Singleton, a #8 pick by the 2009 Phillies, received the bulk of playing time at 1B from June on for the 2014 Astros after the tandem of Jesus Guzman and Marc Krauss (who I forgot ever existed) flamed out. Singleton—who was given a 5Y/$10M deal prior to his MLB debut, raising some eyebrows—homered in his first game and continued to clear fences through season's end, but had great trouble making contact and fielded just .987.

THIS CARD: Topps brought back the "Future Stars" label in 2015 after several years away. Singleton, unfortunately, may have been their most glaring miscalculation in that regard.

Since speedster OF Cesar Cedeno donned it throughout the 1970s, #28 has usually been worn by journeymen passing through Houston, or prospects who didn't pan out. The most notable #28 of the past 42 years is probably 00s shortstop Adam Everett; others to claim the number include OF Billy Hatcher in the '80s, UT Bill Spiers in the '90s, and OF Colby Rasmus in the '10s.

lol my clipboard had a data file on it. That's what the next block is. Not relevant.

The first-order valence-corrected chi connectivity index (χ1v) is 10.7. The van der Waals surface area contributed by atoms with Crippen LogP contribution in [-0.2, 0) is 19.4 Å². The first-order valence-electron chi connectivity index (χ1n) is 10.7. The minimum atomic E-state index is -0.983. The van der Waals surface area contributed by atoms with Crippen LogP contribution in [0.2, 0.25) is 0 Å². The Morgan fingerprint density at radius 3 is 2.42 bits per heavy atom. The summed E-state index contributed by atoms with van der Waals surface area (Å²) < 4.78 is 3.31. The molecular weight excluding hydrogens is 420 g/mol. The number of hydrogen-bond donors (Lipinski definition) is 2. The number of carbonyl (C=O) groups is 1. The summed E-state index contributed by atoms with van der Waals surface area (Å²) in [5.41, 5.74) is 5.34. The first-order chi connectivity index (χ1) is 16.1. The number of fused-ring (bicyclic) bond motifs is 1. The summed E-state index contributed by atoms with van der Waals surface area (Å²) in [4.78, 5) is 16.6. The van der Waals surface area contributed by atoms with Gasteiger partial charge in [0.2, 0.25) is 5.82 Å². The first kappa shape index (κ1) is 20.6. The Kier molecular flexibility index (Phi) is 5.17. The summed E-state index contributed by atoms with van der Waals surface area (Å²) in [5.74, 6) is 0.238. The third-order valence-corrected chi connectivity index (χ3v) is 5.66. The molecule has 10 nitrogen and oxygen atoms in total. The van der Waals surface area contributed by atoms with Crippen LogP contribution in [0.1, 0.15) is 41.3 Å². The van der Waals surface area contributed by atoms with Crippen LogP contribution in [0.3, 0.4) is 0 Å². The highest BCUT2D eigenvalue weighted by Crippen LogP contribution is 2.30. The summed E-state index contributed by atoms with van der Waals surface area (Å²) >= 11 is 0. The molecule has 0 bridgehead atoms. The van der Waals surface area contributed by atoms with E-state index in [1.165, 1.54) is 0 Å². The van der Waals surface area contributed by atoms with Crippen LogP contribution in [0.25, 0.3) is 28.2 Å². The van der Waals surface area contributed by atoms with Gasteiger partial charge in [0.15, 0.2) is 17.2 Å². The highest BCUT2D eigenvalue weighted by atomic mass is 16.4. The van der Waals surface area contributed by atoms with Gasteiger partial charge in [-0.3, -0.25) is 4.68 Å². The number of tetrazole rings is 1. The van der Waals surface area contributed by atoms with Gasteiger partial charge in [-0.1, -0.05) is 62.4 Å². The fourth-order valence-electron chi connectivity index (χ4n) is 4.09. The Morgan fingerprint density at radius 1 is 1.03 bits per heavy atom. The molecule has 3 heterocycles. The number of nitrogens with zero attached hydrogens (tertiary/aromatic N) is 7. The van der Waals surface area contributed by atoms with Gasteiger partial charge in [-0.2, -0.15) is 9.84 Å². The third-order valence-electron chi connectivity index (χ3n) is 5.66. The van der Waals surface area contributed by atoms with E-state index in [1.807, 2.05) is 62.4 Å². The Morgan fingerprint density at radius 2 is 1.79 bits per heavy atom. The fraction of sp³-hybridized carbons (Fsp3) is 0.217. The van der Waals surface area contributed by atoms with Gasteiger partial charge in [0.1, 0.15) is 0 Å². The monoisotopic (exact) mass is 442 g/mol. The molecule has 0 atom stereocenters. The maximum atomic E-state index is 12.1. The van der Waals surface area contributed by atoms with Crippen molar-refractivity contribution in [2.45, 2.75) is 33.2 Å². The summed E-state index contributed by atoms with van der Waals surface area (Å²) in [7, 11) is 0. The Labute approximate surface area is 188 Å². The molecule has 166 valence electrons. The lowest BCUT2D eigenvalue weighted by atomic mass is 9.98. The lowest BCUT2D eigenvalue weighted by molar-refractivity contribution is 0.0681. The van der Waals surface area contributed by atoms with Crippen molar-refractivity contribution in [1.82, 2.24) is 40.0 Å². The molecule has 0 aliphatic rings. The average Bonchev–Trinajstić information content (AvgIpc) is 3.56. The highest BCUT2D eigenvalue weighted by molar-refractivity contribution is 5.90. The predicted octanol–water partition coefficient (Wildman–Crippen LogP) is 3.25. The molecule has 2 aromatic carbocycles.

Per Getty Images, we're seeing the big lefty as he drives in a run via T7th groundout off Oakland SP Jason Hammel 9/7/2014. It helped Houston to a 4-3 victory!

(flip) Singleton's first homer was a B8th solo job against Angels RP Matt Shoemaker. His slam, hit off CL Glen Perkins in a mop-up situation at Minnesota 6/8/2014, helped Houston to a season-high 14 runs!

Not shown in the stats: Singleton's 134 K in those 310 at-bats, which projects to what would be a record 268 K across a full season.

That Trade With Phillies sent Singleton, SP Jarred Cosart and RP Josh Zeid to the Astros in exchange for OF Hunter Pence and a PTBNL, prospect Domingo Santana (yes, that one).

AFTER THIS CARD: Houston moved slugging Chris Carter from DH to 1B for 2015, and Singleton opened the year with AAA Fresno (for whom he enjoyed a 10-RBI game in May). He ultimately got in 19 games for the Astros, going 9-for-47 (.191) with one homer and 17 K before spending each of the next two seasons exclusively in the minors—even falling back down to AA (Corpus Christi) in 2017.

In early 2018, Singleton was suspended 100 games for an ongoing substance abuse problem; due to that issue plus the 2020 pandemic, he wouldn't return to the diamond until spending 2021 in the Mexican League (slashing .321/.503/.693 with 15 homers in 46 games!).